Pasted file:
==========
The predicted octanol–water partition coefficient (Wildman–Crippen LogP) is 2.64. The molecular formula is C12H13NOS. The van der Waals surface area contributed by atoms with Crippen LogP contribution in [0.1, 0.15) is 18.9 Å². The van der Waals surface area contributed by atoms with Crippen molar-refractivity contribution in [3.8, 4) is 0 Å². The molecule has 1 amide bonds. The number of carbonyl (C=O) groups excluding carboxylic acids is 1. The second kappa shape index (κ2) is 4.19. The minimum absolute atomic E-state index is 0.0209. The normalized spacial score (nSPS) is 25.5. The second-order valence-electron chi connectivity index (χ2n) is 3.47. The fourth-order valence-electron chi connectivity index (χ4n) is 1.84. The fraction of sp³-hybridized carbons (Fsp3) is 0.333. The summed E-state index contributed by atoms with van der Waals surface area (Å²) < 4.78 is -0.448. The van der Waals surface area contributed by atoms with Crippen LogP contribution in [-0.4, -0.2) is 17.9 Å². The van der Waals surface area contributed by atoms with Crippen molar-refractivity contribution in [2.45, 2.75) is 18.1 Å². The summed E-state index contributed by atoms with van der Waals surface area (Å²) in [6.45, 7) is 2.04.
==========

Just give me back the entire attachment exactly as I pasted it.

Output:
The predicted octanol–water partition coefficient (Wildman–Crippen LogP) is 2.64. The molecular formula is C12H13NOS. The van der Waals surface area contributed by atoms with Crippen LogP contribution in [0.1, 0.15) is 18.9 Å². The van der Waals surface area contributed by atoms with Crippen molar-refractivity contribution in [3.8, 4) is 0 Å². The molecule has 1 amide bonds. The number of carbonyl (C=O) groups excluding carboxylic acids is 1. The second kappa shape index (κ2) is 4.19. The minimum absolute atomic E-state index is 0.0209. The normalized spacial score (nSPS) is 25.5. The second-order valence-electron chi connectivity index (χ2n) is 3.47. The fourth-order valence-electron chi connectivity index (χ4n) is 1.84. The fraction of sp³-hybridized carbons (Fsp3) is 0.333. The summed E-state index contributed by atoms with van der Waals surface area (Å²) < 4.78 is -0.448. The van der Waals surface area contributed by atoms with Crippen LogP contribution in [-0.4, -0.2) is 17.9 Å². The van der Waals surface area contributed by atoms with Crippen molar-refractivity contribution in [2.45, 2.75) is 18.1 Å². The summed E-state index contributed by atoms with van der Waals surface area (Å²) in [6.45, 7) is 2.04.